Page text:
In this exhibition, “A CEMI-WASTE OF MACHO TIME: something for us to believe in,” Baez sources both Dürer and Rembrandt’s works depicting the resurrection of Christ. He inserts “Macho” Camacho into these iconic scenes, rendering a satirical portrait of the boxing legend in the ring; a portrait that holds strong religious allusions that run deep throughout Latino culture.  While Baez refuses to depict Camacho as a ‘god,’ he opts to explore notions of martyrdom and iconoclasm in this exhibition.  Baez’s interest in the hero syndrome, defined as: “a state which affects those seeking recognition through means of creating a situation which only they can resolve, or a general yearning for self worth,” allows his work to come from a complex place of both glory and failure.

Baez’s work is heavy with catharsis. Just as Camacho used boxing as an outlet for his aggression, we indulge in the fantasy of superheroes to release our own. We glorify heroes because their abilities — their supernatural powers — represent all that is unattainable in our daily lives. But with glory, comes alienation. Just as Superman led his secret life, Camacho’s glory only existed within the boxing ring.

Baez questions our investment in these superheroes that are simultaneously glorified and demonized by placing Camacho, quite blasphemously, in this religious context. At the same time, Baez also questions our relationship to religion, as these iconic images traditionally evoke the same feeling of catharsis. But here the boxer who ultimately falls to drugs and violence corrupts this sentiment.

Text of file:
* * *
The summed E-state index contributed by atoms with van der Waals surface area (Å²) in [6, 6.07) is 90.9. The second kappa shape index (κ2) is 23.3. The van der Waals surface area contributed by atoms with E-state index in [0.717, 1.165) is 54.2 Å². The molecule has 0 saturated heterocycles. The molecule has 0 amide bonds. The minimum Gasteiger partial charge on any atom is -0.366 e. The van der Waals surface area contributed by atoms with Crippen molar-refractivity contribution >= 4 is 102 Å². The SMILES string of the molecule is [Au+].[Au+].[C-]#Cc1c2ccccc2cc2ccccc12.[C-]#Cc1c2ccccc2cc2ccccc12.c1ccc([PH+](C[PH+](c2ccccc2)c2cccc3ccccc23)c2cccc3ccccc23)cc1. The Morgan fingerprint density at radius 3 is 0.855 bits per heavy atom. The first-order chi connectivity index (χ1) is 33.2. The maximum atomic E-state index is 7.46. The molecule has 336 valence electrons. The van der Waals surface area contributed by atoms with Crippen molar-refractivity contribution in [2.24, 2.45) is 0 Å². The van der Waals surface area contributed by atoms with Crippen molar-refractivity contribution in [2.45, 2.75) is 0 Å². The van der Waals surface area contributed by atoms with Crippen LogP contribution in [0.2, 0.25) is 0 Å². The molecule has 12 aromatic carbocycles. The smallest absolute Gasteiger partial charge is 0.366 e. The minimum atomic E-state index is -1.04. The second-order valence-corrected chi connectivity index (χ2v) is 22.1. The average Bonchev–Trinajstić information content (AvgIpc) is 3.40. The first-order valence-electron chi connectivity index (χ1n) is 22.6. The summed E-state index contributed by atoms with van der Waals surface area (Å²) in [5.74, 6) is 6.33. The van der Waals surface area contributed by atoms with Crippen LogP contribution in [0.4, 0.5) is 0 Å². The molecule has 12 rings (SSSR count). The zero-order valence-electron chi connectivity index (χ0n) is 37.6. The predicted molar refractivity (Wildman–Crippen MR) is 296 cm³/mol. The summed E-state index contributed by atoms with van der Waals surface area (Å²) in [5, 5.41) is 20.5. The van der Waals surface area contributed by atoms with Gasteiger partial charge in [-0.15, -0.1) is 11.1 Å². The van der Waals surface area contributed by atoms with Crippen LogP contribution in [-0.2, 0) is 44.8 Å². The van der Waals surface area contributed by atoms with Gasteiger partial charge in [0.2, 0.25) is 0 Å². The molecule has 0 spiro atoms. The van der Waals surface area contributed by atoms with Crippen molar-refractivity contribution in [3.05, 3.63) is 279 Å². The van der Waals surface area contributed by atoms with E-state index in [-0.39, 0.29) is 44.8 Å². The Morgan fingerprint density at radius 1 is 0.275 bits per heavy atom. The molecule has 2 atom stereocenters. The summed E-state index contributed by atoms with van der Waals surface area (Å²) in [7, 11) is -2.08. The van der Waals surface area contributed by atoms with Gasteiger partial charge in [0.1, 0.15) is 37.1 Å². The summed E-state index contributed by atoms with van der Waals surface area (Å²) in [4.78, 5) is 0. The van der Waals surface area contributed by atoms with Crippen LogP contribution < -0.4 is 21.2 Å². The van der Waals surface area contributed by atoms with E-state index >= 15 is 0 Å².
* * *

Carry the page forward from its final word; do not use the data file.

Baez leaves us with a heavy feeling in our chests. In conversations, Baez describes an image he grew up with: the cowboy riding into the sunset. For him, this image symbolizes leaving Puerto Rico, partaking in new adventures, and seeing the island from the outside. It is tinged with the bittersweet nostalgia of missing home.  In this exhibition, Baez utilizes the power of these complex symbols in order to question our cultural, religious and historical moorings and the value of the benevolent hero.

Grimaldi Baez, Ink Drawing, 2012

Grimaldi Baez, Ink Drawing, 2012

Janette Chien is a visual artist and writer from Hong Kong who lives and works in Philadelphia, PA. She holds a BA in English and a BFA in Studio Art from Tufts University and the School of the Museum of Fine Arts, Boston. She currently works at The Arc of Philadelphia, PDDC as a Program Specialist for their Cultural Arts Center.

Wayne Kleppe is a professionally trained printmaker, currently living and working in Philadelphia, PA. He holds a BFA from Tufts University and a Diploma from the School of the Museum of Fine Arts, Boston. He has completed residencies at Proyecto ‘ace (Buenos Aries) and Frans Masereel Centrum (Belgium), and has worked professionally at Muskat Studios (Massachusetts) and Artist Proof Studios (Johannesburg).

To download a .pdf version of this essay, click here.